“You Ain’t Heard Nothin’ Yet”

15 08 2011

Opening night of "The Jolson Story"

A New Jewy? America since the Second World War
By Peter Y. Medding, Oxford University Press, 1992

While Einstein was based in Zurich, formulating in abstract mathematical terms the notion that energy consisted of mc², he might have easily discovered its most ebullient embodiment dominating the vaudeville circuit across the Atlantic. Perhaps no white entertainer in American history has ever exuded the demonic razzle-dazzle and the kinetic force of Al Jolson; probably no one could match his Eureka gift for deluding everybody in the audience into believing that “Rock-a-Bye Your Baby With A Dixie Melody” or “Sonny Boy” was being belted out just for them. Read the rest of this entry »

“Rose of Washington Square”

25 03 2011


Twentieth Century-Fox Strolls Down Melody Lane in ‘Rose of Washington Square,’ at the Roxy

New York Times
By Frank Nugent
Published: May 6, 1939

Twentieth Century-Fox’s latest tour down Melody Lane has come to the Roxy under the blushing title “Rose of Washington Square,” the Rose being neither Al Jolson nor Tyrone Power (as we had feared), but Alice Faye, who flowers lushly in the cabarets and flounces of the post-war years. Obviously designed as a thematic sequel to “Alexander’s Ragtime Band,” the picture makes much the same capital of its sentimentally evocative score, its nostalgic reminders of the speakeasy era, its delicate reminder that the Nineteen Twenties already have become a “costume period.” Read the rest of this entry »

A Star is Born: Larry Parks as Al Jolson

13 02 2011

poster - jolson story

New York Times, Oct. 27, 1946

Introducing Larry Parks, Al Jolson’s Alter Ego”

A YOUNG man from Olathe, Kan., who is prancing the Music Hall’s screen as Al Jolson, is the sudden current personification of the “‘Star Is Born” motif. His name is Larry Parks. In setting about to make “The Jolson Story” two years ago, Columbia Pictures put on the traditional search for the man who would play the name role. Most of the aspirants had indulged in that popular American indoor sport, giving an imitation of the “Mammy” perpetrator. None, however, seemed to be just what Sidney Skolsky, the columnist who who turned producer to film the story of his lifelong friend, ordered. Read the rest of this entry »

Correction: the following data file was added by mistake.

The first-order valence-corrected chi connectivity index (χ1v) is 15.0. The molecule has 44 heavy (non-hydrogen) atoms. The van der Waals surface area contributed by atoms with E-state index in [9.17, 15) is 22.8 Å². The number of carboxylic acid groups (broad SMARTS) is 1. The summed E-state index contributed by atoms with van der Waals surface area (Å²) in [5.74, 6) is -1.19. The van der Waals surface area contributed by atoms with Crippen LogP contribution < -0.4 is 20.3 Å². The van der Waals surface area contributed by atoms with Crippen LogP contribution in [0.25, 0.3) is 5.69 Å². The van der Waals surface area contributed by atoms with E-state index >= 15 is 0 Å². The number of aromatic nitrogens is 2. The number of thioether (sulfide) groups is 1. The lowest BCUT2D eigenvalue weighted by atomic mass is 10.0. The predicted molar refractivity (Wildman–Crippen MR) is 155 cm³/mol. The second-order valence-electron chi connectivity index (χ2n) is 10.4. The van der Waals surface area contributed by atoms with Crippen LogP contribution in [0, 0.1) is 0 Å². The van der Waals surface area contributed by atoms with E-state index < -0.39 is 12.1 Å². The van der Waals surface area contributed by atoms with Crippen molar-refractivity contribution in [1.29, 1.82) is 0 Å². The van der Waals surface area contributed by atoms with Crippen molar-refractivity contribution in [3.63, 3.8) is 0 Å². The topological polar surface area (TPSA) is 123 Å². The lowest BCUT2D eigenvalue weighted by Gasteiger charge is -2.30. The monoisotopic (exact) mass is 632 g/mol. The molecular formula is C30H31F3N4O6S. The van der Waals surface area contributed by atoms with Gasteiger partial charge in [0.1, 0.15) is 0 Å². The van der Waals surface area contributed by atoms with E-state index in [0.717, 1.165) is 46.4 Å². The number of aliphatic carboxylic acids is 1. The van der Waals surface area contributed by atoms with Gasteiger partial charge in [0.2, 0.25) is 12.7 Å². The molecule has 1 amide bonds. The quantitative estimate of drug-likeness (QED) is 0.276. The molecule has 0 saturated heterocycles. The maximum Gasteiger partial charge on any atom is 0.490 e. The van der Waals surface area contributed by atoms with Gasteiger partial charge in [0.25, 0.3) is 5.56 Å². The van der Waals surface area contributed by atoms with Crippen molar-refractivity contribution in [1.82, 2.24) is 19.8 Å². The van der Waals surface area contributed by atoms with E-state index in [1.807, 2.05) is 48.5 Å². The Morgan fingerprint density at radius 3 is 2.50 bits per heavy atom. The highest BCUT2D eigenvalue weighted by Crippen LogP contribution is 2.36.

Jackie Wilson’s tribute to Al Jolson

26 05 2010

In 1961, Jackie Wilson recorded a tribute album to Al Jolson,  “You Ain’t Heard Nothin’ Yet,” which included the album liner notes below – and which were the only liner notes he ever wrote for an album: Read the rest of this entry »

Show Business to Korea’s Front Lines

4 03 2010
Jolson visiting a Tokyo hospital







Jolson, other names want to work in Korea

Billboard, August 12th 1950.

HOLLYWOOD, Aug. 5. — With the intensification of the Korean crisis, showbiz here is girding for battle. Names and various orgs devoted to entertaining the troops during the last war are either resuming their previous operations or are ready to go into action on a call from Washington. Al Jolson, one of the first personalities to hit the fighting front in World War Two, has volunteered to entertain armed forces in Korea. Read the rest of this entry »

The spirit of Larry Parks

19 02 2010

Taken from Monthly Review online magazine, “MRZine”  Feb. 19, 2010

Parks was called to testify before HUAC on March 21, 1951, not long after attaining stardom in two biopics about Al Jolson.  Parks told the congressional Committee: “Being a member of the Communist Party fulfilled certain needs of a young man who was . . . idealistic . . . for the underprivileged, the underdog.” Read the rest of this entry »